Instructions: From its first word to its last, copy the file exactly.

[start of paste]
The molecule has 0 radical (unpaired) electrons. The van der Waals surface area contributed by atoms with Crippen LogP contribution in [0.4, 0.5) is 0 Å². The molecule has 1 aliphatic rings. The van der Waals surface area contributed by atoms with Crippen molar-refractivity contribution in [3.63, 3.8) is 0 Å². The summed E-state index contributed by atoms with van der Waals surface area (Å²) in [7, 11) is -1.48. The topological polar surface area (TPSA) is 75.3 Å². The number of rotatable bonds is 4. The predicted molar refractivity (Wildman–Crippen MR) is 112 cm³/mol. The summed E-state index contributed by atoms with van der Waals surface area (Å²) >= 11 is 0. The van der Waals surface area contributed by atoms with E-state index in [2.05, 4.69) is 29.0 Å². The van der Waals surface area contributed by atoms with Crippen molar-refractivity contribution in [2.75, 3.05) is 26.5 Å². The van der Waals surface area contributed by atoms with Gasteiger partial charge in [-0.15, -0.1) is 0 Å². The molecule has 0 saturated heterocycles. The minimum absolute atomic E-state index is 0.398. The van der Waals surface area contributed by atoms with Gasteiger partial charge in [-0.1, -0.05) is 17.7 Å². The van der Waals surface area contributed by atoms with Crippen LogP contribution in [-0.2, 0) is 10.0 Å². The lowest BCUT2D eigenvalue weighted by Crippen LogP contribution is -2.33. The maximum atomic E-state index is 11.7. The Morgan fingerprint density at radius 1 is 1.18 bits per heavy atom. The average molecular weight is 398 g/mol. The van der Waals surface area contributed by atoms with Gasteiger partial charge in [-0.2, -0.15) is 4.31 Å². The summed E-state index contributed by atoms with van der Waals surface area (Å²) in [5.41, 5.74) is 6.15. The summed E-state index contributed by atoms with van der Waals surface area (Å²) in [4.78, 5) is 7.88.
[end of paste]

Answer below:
The molecule has 0 radical (unpaired) electrons. The van der Waals surface area contributed by atoms with Crippen LogP contribution in [0.4, 0.5) is 0 Å². The molecule has 1 aliphatic rings. The van der Waals surface area contributed by atoms with Crippen molar-refractivity contribution in [3.63, 3.8) is 0 Å². The summed E-state index contributed by atoms with van der Waals surface area (Å²) in [7, 11) is -1.48. The topological polar surface area (TPSA) is 75.3 Å². The number of rotatable bonds is 4. The predicted molar refractivity (Wildman–Crippen MR) is 112 cm³/mol. The summed E-state index contributed by atoms with van der Waals surface area (Å²) >= 11 is 0. The van der Waals surface area contributed by atoms with E-state index in [2.05, 4.69) is 29.0 Å². The van der Waals surface area contributed by atoms with Crippen molar-refractivity contribution in [2.75, 3.05) is 26.5 Å². The van der Waals surface area contributed by atoms with Gasteiger partial charge in [-0.15, -0.1) is 0 Å². The molecule has 0 saturated heterocycles. The minimum absolute atomic E-state index is 0.398. The van der Waals surface area contributed by atoms with Gasteiger partial charge in [-0.1, -0.05) is 17.7 Å². The van der Waals surface area contributed by atoms with Crippen LogP contribution in [-0.2, 0) is 10.0 Å². The lowest BCUT2D eigenvalue weighted by Crippen LogP contribution is -2.33. The maximum atomic E-state index is 11.7. The Morgan fingerprint density at radius 1 is 1.18 bits per heavy atom. The average molecular weight is 398 g/mol. The van der Waals surface area contributed by atoms with Gasteiger partial charge in [-0.2, -0.15) is 4.31 Å². The summed E-state index contributed by atoms with van der Waals surface area (Å²) in [5.41, 5.74) is 6.15. The summed E-state index contributed by atoms with van der Waals surface area (Å²) in [4.78, 5) is 7.88.